If you try to write poetry yourself, there’s only two reasons to read literary magazines; to be reassured, or to be disturbed. And, of course, the chance you’ll find someone new, whose work you didn’t know.
That was the case with me with Eric Paul Shaffer, who has two lovely poems in the Island 106.
Shaffer lives in Hawaii and I particularly liked the ending to his poem Arrival:
. . . The places urges words into the air like stars
rising over the volcano, the place speaks with your voice
and the place makes you say, ‘Here, this is the place.’
Shaffer’s mot recent book is Lahaina Noon, published by Leaping Dog Press. There’s a bit more of a biography there which says:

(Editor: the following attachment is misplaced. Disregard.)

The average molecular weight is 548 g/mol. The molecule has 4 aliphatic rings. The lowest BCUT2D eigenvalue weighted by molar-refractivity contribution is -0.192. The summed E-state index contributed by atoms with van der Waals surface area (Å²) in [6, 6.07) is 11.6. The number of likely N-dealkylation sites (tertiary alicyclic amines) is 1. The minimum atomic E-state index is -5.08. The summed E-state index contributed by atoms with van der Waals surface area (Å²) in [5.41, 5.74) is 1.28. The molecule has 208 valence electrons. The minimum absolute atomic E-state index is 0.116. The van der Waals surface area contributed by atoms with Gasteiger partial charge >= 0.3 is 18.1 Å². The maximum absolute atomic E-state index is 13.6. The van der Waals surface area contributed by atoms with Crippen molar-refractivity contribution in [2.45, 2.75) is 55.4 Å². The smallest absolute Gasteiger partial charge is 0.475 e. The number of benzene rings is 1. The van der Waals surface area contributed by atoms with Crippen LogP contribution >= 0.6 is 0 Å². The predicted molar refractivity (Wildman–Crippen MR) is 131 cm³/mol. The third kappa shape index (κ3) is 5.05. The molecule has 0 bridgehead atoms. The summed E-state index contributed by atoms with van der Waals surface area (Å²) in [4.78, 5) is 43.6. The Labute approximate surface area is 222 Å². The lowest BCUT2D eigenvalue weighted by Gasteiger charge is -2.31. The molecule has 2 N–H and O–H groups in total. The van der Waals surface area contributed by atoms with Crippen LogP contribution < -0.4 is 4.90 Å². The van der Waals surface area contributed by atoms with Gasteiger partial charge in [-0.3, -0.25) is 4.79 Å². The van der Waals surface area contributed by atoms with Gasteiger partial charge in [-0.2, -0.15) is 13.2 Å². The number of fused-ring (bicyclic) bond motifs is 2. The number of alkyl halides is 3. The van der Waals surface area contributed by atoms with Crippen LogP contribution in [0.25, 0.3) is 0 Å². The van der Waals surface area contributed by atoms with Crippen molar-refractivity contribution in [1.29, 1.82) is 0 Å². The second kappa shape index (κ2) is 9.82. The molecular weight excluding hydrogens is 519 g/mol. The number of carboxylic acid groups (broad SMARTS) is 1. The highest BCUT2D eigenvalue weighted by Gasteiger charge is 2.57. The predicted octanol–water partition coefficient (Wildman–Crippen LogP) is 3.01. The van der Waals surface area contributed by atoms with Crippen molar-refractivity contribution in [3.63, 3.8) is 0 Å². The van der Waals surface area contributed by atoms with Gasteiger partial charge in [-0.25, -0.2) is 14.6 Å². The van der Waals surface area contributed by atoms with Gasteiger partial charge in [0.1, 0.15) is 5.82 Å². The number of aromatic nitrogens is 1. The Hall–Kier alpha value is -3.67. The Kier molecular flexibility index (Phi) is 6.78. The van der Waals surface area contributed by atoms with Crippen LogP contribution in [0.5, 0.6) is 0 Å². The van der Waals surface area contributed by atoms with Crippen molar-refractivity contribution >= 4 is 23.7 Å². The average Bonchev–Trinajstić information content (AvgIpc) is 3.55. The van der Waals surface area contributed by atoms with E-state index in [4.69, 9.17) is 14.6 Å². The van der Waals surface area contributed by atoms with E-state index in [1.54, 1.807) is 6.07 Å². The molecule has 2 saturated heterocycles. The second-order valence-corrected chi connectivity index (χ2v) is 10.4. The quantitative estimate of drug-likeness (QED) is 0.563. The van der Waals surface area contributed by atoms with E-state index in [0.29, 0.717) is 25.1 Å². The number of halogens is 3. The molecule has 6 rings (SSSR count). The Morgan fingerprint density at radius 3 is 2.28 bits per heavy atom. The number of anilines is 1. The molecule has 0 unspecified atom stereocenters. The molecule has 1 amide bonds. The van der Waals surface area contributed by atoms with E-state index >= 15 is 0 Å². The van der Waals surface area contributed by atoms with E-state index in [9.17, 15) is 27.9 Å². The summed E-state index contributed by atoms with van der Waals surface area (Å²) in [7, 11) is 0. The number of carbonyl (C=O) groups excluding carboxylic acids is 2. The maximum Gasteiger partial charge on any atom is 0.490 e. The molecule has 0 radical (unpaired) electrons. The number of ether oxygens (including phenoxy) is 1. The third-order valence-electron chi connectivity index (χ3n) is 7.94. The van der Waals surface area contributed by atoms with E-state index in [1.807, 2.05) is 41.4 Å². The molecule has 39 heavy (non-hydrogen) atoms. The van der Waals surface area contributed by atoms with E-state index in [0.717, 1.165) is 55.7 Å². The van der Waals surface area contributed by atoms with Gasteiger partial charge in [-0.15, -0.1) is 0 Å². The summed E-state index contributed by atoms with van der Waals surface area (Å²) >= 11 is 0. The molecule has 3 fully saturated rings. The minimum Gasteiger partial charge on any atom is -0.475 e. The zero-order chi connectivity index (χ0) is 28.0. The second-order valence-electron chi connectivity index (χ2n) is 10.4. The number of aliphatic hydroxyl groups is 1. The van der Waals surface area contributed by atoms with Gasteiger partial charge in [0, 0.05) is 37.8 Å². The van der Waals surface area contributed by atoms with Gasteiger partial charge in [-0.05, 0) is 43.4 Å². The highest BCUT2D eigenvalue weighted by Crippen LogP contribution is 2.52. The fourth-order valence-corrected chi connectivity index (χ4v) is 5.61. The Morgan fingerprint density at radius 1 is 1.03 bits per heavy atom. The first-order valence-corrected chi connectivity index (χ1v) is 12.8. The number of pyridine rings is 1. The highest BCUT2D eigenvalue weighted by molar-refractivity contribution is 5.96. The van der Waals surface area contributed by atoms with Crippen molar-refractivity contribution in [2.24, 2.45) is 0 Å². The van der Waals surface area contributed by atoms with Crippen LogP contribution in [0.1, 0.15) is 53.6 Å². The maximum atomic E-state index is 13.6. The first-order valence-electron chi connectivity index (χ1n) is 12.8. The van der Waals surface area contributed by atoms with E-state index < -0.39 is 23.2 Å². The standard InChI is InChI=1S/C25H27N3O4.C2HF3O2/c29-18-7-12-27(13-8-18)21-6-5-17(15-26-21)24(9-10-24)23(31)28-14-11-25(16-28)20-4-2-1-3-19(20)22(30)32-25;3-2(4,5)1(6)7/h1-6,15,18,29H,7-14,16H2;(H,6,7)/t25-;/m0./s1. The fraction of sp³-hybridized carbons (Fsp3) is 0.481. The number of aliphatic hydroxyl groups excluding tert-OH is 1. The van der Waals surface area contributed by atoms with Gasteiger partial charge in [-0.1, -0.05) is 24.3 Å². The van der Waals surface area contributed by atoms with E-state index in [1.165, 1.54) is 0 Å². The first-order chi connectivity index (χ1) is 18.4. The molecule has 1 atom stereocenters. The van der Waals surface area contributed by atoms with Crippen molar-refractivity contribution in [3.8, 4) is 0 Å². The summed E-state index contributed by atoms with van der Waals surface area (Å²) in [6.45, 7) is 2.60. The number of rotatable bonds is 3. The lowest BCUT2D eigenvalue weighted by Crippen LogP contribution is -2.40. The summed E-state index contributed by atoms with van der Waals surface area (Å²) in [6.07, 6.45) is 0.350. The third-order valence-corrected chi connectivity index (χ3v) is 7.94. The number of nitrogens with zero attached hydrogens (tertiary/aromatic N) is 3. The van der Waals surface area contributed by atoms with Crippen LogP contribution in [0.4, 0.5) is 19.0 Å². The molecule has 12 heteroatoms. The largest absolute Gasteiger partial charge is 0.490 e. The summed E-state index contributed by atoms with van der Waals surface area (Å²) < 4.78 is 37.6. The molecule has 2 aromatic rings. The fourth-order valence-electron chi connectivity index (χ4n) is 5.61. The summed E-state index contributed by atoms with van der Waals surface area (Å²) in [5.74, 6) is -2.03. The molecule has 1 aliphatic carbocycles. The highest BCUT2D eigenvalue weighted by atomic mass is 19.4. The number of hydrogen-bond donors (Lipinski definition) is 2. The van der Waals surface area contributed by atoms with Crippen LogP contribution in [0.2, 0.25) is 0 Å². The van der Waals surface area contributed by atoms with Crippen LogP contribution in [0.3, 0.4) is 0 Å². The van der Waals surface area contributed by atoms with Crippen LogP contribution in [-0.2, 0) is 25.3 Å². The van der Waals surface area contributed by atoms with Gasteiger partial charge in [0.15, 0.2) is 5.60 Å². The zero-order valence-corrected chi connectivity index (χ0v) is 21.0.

Eric Paul Shaffer lives in Kula, on Maui, with Veronica and Harlequin on the sunset slope of Haleakala. He is author of four books and a chapbook of poetry, two chapbooks of fiction, and non-fiction articles and reviews. His work appears in Ploughshares, North American Review, ACM, American Scholar, Threepenny Review, Rattle, Beloit Poetry Journal, Bakunin, Malahat Review, Poetry Ireland Review, and the anthology 100 Poets Against the War. Shaffer received the 2000 Potent Prose Ax Prize for Poetry, the 2002 Elliot Cades Award for Literature (presented annually to an established writer in Hawai’i), a fellowship to the Summer 2006 Fishtrap Writers Retreat and Workshop, and the 2006 Rupert Hughes Writing Award (3rd place).